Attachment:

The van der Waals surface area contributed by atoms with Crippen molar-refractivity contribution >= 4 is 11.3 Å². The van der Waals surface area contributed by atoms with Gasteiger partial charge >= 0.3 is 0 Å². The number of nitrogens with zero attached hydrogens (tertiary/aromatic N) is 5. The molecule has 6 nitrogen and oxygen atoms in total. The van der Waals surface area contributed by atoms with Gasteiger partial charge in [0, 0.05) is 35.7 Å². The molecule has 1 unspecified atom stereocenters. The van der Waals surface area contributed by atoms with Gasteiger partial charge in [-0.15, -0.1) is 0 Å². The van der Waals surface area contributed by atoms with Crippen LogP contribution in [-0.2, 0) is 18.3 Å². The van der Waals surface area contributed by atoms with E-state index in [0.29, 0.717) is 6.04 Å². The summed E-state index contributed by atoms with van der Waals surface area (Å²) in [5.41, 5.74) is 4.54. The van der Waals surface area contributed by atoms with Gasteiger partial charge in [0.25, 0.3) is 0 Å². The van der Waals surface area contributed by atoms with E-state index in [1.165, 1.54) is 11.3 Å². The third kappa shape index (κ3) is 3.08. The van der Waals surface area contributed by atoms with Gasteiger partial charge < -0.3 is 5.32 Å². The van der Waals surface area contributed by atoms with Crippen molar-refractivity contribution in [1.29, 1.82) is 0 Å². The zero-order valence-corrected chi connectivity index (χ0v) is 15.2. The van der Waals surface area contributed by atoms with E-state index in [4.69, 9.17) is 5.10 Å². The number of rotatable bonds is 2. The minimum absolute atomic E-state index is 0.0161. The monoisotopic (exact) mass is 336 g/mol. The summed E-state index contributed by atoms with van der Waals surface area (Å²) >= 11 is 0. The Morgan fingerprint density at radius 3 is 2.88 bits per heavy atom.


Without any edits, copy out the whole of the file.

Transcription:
The van der Waals surface area contributed by atoms with Crippen molar-refractivity contribution >= 4 is 11.3 Å². The van der Waals surface area contributed by atoms with Gasteiger partial charge >= 0.3 is 0 Å². The number of nitrogens with zero attached hydrogens (tertiary/aromatic N) is 5. The molecule has 6 nitrogen and oxygen atoms in total. The van der Waals surface area contributed by atoms with Gasteiger partial charge in [0, 0.05) is 35.7 Å². The molecule has 1 unspecified atom stereocenters. The van der Waals surface area contributed by atoms with Gasteiger partial charge in [-0.15, -0.1) is 0 Å². The van der Waals surface area contributed by atoms with Crippen LogP contribution in [-0.2, 0) is 18.3 Å². The van der Waals surface area contributed by atoms with E-state index in [0.29, 0.717) is 6.04 Å². The summed E-state index contributed by atoms with van der Waals surface area (Å²) in [5.41, 5.74) is 4.54. The van der Waals surface area contributed by atoms with Gasteiger partial charge in [0.25, 0.3) is 0 Å². The van der Waals surface area contributed by atoms with E-state index in [1.165, 1.54) is 11.3 Å². The third kappa shape index (κ3) is 3.08. The van der Waals surface area contributed by atoms with Gasteiger partial charge < -0.3 is 5.32 Å². The van der Waals surface area contributed by atoms with Crippen molar-refractivity contribution in [1.29, 1.82) is 0 Å². The zero-order valence-corrected chi connectivity index (χ0v) is 15.2. The van der Waals surface area contributed by atoms with E-state index in [4.69, 9.17) is 5.10 Å². The number of rotatable bonds is 2. The minimum absolute atomic E-state index is 0.0161. The monoisotopic (exact) mass is 336 g/mol. The summed E-state index contributed by atoms with van der Waals surface area (Å²) >= 11 is 0. The Morgan fingerprint density at radius 3 is 2.88 bits per heavy atom.